“I’m okay.” I said.
He gave my cane a long look. “Really?”
“Yes. I’m doing great actually.”
“I’ve seen you around, walking with that.”
“It’s for the MS.”
“Oh, I know.”
“How do you know?”
“My mother had MS. She would shuffle and her body would bend as she walked, like she was trying to fall backwards. Then she would sit and be able to get up again. She died with it.”
“Well, it doesn’t go away.”
“Oh, I know. But don’t let it limit your quality of life.”
“I’m trying not to. I get out and around every day, still go to work.”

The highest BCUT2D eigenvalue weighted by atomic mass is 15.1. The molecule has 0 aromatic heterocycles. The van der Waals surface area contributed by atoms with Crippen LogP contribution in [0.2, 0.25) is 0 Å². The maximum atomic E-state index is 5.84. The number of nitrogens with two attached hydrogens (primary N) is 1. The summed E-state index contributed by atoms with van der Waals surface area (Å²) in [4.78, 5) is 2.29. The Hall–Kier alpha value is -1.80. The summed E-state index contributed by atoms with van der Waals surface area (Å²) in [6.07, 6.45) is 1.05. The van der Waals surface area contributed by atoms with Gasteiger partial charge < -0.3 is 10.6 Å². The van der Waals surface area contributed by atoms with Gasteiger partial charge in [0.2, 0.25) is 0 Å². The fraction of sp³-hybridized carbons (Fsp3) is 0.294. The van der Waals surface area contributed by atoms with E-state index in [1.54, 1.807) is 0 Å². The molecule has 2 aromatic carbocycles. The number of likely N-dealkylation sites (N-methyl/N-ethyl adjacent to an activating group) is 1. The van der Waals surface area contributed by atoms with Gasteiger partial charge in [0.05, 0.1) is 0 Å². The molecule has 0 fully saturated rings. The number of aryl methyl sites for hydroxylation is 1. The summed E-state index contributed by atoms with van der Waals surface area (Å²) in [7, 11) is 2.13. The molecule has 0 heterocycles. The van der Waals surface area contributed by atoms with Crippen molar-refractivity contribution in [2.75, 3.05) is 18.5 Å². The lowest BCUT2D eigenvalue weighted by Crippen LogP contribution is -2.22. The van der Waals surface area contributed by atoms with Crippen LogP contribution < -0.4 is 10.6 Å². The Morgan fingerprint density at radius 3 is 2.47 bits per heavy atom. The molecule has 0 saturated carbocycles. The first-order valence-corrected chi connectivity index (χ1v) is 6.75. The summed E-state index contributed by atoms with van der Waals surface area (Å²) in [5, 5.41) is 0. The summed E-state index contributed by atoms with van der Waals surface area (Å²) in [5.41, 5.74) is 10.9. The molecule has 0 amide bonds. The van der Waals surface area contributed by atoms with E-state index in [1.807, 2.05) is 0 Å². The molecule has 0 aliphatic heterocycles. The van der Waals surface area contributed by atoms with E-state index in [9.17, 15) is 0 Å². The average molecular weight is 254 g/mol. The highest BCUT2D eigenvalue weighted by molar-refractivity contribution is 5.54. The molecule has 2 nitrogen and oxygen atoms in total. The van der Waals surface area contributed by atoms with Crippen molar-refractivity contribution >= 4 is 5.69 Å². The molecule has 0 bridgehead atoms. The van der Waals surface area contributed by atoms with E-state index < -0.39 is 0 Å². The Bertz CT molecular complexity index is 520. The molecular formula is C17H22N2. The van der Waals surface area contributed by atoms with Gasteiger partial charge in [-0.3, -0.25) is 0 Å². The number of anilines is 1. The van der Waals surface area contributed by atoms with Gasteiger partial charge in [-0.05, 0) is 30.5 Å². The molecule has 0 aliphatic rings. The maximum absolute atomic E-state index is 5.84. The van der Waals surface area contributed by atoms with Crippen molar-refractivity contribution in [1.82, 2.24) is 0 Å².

“I know. You’re like my mother. She was stubborn as an ox too. She lived till she was ninety-three.”
“I meant that as a compliment. You’re walking around, you’re getting out, you aren’t hiding away in your apartment. That’s what you need to do. You need to get out there and live and you’re doing that.”
“Thank you.” I was touched.
“Don’t give up, don’t ever surrender. Life is worth living as long as you want to live it.”
He hugged me and then got on his bus. As I watched the bus drive away, I thought about my quality of life.
And decided that it was pretty awesome.